The U.S. Food and Drug Administration has reversed a three-decades-old ban, traceing back to the start of the Aids epidemic, on blood donations from gay and bisexual men.
It has announced in a new policy that gay and bisexual men who have abstained from sex for one year will now be allowed to donate blood.
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"The FDA's responsibility is to maintain a high level of blood product safety for people whose lives depend on it," FDA Acting Commissioner Stephen Ostroff said in an agency news release. "We have taken great care to ensure this policy revision is backed by sound science and continues to protect our blood supply."
The FDA said it was changing its policy based on data from other countries that show allowing such donations would not increase the risk of HIV-tainted blood entering America's blood supply.
FDA officials have estimated that about half of the people previously barred from donating blood would be able to donate under the new policy.
"We've taken great care to ensure that the revised policy continues to protect our blood supply," Dr. Peter Marks, deputy director of the FDA's Center for Biologics Evaluation and Research, said during a news conference Monday.
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The new recommendation includes "a 12-month deferral period for the most recent sexual contact for men who have sex with men, rather than the existing indefinite deferral," Marks added.
"As we recommend these changes, we are reaffirming a commitment to further progressing blood donor deferral policies as new scientific information becomes available," Marks said.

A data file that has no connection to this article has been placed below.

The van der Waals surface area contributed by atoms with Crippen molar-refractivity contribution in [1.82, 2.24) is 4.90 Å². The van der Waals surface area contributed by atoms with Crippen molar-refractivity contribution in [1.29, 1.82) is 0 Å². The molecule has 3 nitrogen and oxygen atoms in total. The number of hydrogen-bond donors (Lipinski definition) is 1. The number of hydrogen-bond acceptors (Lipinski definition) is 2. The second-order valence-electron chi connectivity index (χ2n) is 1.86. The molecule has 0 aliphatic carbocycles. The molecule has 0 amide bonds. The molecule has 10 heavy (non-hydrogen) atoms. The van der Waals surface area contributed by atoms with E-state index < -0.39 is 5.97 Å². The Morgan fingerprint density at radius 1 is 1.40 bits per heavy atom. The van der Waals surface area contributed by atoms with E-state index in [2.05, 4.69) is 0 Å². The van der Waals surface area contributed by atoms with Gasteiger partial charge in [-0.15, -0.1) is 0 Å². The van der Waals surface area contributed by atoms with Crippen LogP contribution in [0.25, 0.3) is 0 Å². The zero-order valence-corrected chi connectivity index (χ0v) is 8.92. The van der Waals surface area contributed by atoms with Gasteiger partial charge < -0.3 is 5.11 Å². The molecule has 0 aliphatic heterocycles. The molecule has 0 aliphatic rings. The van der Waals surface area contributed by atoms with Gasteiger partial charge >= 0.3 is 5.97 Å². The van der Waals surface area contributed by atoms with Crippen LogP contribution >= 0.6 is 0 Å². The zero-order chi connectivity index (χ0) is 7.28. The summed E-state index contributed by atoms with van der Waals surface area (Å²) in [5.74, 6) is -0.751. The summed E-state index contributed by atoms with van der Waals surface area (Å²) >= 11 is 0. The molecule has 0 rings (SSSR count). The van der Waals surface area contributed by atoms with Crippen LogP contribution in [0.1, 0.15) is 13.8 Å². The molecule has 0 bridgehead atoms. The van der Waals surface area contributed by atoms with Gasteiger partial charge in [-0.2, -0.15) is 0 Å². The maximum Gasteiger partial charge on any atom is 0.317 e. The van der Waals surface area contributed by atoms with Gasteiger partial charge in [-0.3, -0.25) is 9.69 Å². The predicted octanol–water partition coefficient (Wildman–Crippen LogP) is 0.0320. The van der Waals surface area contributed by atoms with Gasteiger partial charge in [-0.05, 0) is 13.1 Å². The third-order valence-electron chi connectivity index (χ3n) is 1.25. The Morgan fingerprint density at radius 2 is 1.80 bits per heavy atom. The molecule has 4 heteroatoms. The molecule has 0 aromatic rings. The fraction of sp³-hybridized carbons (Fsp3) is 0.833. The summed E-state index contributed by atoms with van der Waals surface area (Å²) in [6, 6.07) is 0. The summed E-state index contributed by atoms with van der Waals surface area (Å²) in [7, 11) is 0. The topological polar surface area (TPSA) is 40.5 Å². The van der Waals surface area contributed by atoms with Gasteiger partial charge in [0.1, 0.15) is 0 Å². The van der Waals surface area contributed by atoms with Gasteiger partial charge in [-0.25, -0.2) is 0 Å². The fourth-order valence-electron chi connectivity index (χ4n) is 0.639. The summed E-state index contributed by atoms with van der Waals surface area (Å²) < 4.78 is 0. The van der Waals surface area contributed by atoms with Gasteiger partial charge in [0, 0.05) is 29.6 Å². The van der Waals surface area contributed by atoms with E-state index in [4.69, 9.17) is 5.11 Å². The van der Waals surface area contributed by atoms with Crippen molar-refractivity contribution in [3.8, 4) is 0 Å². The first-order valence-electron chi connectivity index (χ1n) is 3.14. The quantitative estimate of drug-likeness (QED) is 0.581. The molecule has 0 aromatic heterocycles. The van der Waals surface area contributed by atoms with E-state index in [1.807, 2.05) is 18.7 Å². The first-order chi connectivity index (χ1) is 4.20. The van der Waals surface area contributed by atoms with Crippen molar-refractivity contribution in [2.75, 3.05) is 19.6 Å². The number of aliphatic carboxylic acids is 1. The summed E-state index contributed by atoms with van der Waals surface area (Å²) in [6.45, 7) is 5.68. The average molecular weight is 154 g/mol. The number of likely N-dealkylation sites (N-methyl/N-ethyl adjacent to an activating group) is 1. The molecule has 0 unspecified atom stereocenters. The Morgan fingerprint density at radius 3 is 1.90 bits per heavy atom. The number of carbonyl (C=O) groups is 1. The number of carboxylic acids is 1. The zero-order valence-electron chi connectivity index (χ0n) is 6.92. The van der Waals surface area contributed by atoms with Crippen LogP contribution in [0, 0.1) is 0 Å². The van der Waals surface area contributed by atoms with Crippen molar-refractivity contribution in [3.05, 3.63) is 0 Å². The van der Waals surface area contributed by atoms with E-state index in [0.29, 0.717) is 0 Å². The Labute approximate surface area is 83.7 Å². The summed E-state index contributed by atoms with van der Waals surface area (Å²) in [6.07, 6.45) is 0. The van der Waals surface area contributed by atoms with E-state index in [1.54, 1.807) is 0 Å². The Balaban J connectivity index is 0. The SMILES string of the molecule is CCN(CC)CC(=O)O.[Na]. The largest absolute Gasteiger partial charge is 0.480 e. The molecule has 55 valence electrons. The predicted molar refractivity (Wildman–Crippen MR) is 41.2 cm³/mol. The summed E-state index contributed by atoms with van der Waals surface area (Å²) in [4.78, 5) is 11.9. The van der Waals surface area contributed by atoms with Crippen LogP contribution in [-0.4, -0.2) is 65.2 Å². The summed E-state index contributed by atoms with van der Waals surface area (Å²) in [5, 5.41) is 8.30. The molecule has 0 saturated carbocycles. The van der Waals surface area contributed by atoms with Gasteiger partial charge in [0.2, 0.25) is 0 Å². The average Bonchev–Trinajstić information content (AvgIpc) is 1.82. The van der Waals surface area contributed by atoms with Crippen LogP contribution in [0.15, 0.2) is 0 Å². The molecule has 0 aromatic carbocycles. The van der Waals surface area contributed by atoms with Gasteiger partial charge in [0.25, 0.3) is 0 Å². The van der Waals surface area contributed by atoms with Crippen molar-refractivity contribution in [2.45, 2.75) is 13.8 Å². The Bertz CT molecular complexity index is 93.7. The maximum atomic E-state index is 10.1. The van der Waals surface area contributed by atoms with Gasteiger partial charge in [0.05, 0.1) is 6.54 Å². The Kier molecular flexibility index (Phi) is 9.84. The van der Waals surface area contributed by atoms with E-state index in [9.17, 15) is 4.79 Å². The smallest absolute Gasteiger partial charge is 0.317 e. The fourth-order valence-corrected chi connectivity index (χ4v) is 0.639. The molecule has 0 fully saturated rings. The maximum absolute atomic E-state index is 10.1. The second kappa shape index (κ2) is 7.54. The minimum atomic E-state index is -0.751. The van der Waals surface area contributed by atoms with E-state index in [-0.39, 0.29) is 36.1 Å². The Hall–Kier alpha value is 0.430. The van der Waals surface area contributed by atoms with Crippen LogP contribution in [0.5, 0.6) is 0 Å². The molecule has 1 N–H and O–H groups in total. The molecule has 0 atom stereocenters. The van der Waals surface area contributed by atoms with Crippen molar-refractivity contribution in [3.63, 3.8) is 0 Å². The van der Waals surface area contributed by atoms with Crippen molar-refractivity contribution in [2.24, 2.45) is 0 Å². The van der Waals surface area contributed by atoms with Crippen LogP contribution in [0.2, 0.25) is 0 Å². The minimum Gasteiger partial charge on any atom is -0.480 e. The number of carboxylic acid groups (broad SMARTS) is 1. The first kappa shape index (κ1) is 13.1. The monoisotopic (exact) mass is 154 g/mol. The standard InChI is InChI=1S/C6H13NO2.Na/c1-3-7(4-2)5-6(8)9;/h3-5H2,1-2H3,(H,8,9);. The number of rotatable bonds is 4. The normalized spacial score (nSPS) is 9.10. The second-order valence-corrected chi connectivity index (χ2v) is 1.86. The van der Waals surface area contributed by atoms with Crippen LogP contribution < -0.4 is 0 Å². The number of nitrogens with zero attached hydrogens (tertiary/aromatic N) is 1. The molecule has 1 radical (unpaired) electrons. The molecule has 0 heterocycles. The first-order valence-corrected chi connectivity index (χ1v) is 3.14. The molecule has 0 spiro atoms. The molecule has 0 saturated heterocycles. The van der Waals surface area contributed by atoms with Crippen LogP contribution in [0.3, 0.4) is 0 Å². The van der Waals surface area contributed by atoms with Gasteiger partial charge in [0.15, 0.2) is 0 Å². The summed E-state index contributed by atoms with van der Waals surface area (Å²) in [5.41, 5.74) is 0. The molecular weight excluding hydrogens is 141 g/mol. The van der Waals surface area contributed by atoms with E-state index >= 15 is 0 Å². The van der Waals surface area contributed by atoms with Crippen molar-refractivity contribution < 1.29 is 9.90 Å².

The change will also better align the FDA's donation policy for gay and bisexual men with its policies regarding other people potentially exposed to HIV, the virus that causes AIDS, officials said.
For example, there's currently a maximum one-year deferral policy in the United States for blood donations by men who have had sex with an HIV-positive woman or commercial sex workers. The same goes for women who have had sex with HIV-positive men.
However, sexually active gay men in a monogamous relationship would not be allowed to donate blood under the new policy.
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The FDA said it will also implement a national blood surveillance system that will help the agency monitor the effect of the policy change and ensure the safety of the blood supply, health officials said.
The American Red Cross has found that the risk of an HIV-tainted blood donation getting into the national blood supply is about 1 in every 1.5 million units, agency officials said.
The FDA adopted a permanent ban on blood donations from men who have sex with men at the dawn of the Aids crisis. Proponents of lifting the ban have said changing times and technological advances have rendered the decades-old policy obsolete. The FDA first proposed lifting the ban last December.
Other countries have already moved to limit their bans on blood donations from gay men in recent years. Canada has changed its policy to a five-year deferral policy (meaning blood donation is allowed if the man has not had sexual contact for five years); the United Kingdom and Australia have a one-year deferral policy; and South Africa has a six-month deferral policy.
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